This is a story about Underground Los Angeles. Not the underground music scene -- the underground art scene. The subway art scene.
Yes, there is a subway in L.A. Even some Angelenos don't know about it, and most have never used it. But a system of subways and light rail was started in the early 1990s, and it's steadily expanding.
Depending on where you live, the subway's an efficient way to get downtown, which has become more of a destination in recent years, what with the Music Center with its plays, concerts, ballets and operas; fine museums; a funky, lively boho arts district; the Frank Gehry-designed Disney Concert Hall; the relatively new Cathedral of Our Lady of the Angels. Plus the old attractions: Chinatown, Little Tokyo, Olvera Street's cheesy but charming Mexican street fair, and such architectural gems as Union Station and the Bradbury Building, featured in "Blade Runner."
Unlike some other urban transit systems used by a wide swath of economic and social classes, the L.A. subway -- except for those who use it for their downtown work commute or to go to ballgames and cultural events -- caters mostly to those who don't have other transportation options.
But if you use it only as a means of transportation, you miss a lot of the fun. Every station on the Red Line is decorated with fascinating artwork, in several cases as a counterpoint to -- or an ironic commentary on -- the area where the station's located.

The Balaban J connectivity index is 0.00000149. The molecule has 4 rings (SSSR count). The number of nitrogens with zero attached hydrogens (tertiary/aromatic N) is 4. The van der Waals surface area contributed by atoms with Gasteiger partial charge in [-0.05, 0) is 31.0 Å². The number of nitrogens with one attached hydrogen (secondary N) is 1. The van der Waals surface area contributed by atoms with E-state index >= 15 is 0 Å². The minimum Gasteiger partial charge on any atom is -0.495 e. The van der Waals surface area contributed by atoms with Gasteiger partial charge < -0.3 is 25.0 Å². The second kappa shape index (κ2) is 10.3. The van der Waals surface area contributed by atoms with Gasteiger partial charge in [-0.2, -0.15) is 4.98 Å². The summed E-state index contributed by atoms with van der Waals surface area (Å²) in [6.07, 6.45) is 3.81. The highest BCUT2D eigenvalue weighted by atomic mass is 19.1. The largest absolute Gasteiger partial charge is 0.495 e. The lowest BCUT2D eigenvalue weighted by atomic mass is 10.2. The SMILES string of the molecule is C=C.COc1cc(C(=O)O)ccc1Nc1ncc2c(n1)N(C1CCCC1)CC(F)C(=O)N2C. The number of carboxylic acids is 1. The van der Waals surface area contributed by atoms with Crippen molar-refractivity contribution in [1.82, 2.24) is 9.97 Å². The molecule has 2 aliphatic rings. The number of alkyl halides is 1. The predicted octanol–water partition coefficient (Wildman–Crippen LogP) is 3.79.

Don't try to catch a quick glimpse of the art from inside the subway car during the few seconds you're in each station. Red Line art may not be part of the normal tourist route, but it's worth a morning or an afternoon. You need to get off the train at some of the 14 stations, wander around the platform, go up to a higher level to get a broad view. Explore both sides of the turnstiles. Once you've seen the art at one station, take the train in the same direction to the next station and enjoy the artwork there.
The best place to start a Red Line art tour is at the North Hollywood terminus. Going down the steps or escalator, you see three wide ceramic layers. The topmost layer depicts the 1950s San Fernando Valley: pickup trucks and tract houses. The middle layer is the Valley in the early 19th century: Catholic missions and rancheros. The lowest layer is the Valley in the era of Native Americans, before Europeans arrived, and it depicts their remnants: baskets, petroglyphs and bones.
The history lesson is clear: Each era is built on top of previous ones. As you pass these three strata and go deep into the bowels of the subway, it might feel as if the below-ground world you're entering is one with a different view of life and history than the one that prevails above ground. As you'll see, that feeling is accurate.
The stop after NoHo is Universal City, serving popular tourist sites Universal Studios and CityWalk. The above-ground narrative is a bust-out celebration of movies and music -- a city proud of its entertainment achievements.
The below-ground narrative is different. At the Universal City Red Line platform, there are four massive rectangular columns decorated with handmade ceramics on all four sides. In English and Spanish, the tiles tell a story of the difficulties faced by native peoples and black settlers, and of their unrecognized contributions. It's Southern California history with a progressive edge.